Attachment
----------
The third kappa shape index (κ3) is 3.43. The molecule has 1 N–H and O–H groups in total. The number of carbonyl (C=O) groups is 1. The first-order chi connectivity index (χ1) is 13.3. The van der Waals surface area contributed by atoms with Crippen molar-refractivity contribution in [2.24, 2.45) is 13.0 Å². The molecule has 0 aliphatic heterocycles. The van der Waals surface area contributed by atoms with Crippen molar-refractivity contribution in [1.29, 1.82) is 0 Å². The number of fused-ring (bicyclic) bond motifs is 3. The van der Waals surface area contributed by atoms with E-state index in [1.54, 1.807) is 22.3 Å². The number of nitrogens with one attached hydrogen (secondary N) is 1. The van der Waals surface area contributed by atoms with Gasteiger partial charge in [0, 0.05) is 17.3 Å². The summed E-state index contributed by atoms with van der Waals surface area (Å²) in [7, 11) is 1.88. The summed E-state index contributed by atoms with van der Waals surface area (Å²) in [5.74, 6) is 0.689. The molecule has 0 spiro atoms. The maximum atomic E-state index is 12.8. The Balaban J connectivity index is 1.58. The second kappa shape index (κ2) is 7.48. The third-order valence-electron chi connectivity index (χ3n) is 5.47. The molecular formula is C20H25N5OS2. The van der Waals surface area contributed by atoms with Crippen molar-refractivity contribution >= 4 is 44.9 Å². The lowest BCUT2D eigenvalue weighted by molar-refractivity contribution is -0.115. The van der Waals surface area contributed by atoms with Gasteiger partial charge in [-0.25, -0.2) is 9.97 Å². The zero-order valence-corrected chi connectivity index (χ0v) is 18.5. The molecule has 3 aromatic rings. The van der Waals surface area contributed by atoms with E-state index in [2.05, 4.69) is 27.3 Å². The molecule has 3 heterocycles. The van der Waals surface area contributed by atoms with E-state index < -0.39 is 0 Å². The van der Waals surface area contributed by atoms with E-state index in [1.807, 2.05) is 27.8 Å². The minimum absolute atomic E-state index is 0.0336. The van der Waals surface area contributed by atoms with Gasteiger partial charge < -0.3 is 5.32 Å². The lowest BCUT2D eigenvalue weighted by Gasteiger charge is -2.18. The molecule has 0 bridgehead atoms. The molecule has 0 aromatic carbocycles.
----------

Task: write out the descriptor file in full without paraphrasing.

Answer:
The third kappa shape index (κ3) is 3.43. The molecule has 1 N–H and O–H groups in total. The number of carbonyl (C=O) groups is 1. The first-order chi connectivity index (χ1) is 13.3. The van der Waals surface area contributed by atoms with Crippen molar-refractivity contribution in [2.24, 2.45) is 13.0 Å². The molecule has 0 aliphatic heterocycles. The van der Waals surface area contributed by atoms with Crippen molar-refractivity contribution in [1.29, 1.82) is 0 Å². The number of fused-ring (bicyclic) bond motifs is 3. The van der Waals surface area contributed by atoms with E-state index in [1.54, 1.807) is 22.3 Å². The number of nitrogens with one attached hydrogen (secondary N) is 1. The van der Waals surface area contributed by atoms with Gasteiger partial charge in [0, 0.05) is 17.3 Å². The summed E-state index contributed by atoms with van der Waals surface area (Å²) in [7, 11) is 1.88. The summed E-state index contributed by atoms with van der Waals surface area (Å²) in [5.74, 6) is 0.689. The molecule has 0 spiro atoms. The maximum atomic E-state index is 12.8. The Balaban J connectivity index is 1.58. The second kappa shape index (κ2) is 7.48. The third-order valence-electron chi connectivity index (χ3n) is 5.47. The molecular formula is C20H25N5OS2. The van der Waals surface area contributed by atoms with Crippen molar-refractivity contribution >= 4 is 44.9 Å². The lowest BCUT2D eigenvalue weighted by molar-refractivity contribution is -0.115. The van der Waals surface area contributed by atoms with Gasteiger partial charge in [-0.25, -0.2) is 9.97 Å². The zero-order valence-corrected chi connectivity index (χ0v) is 18.5. The molecule has 3 aromatic rings. The van der Waals surface area contributed by atoms with E-state index in [2.05, 4.69) is 27.3 Å². The molecule has 3 heterocycles. The van der Waals surface area contributed by atoms with E-state index < -0.39 is 0 Å². The van der Waals surface area contributed by atoms with E-state index in [1.807, 2.05) is 27.8 Å². The minimum absolute atomic E-state index is 0.0336. The van der Waals surface area contributed by atoms with Gasteiger partial charge < -0.3 is 5.32 Å². The lowest BCUT2D eigenvalue weighted by Gasteiger charge is -2.18. The molecule has 0 bridgehead atoms. The molecule has 0 aromatic carbocycles.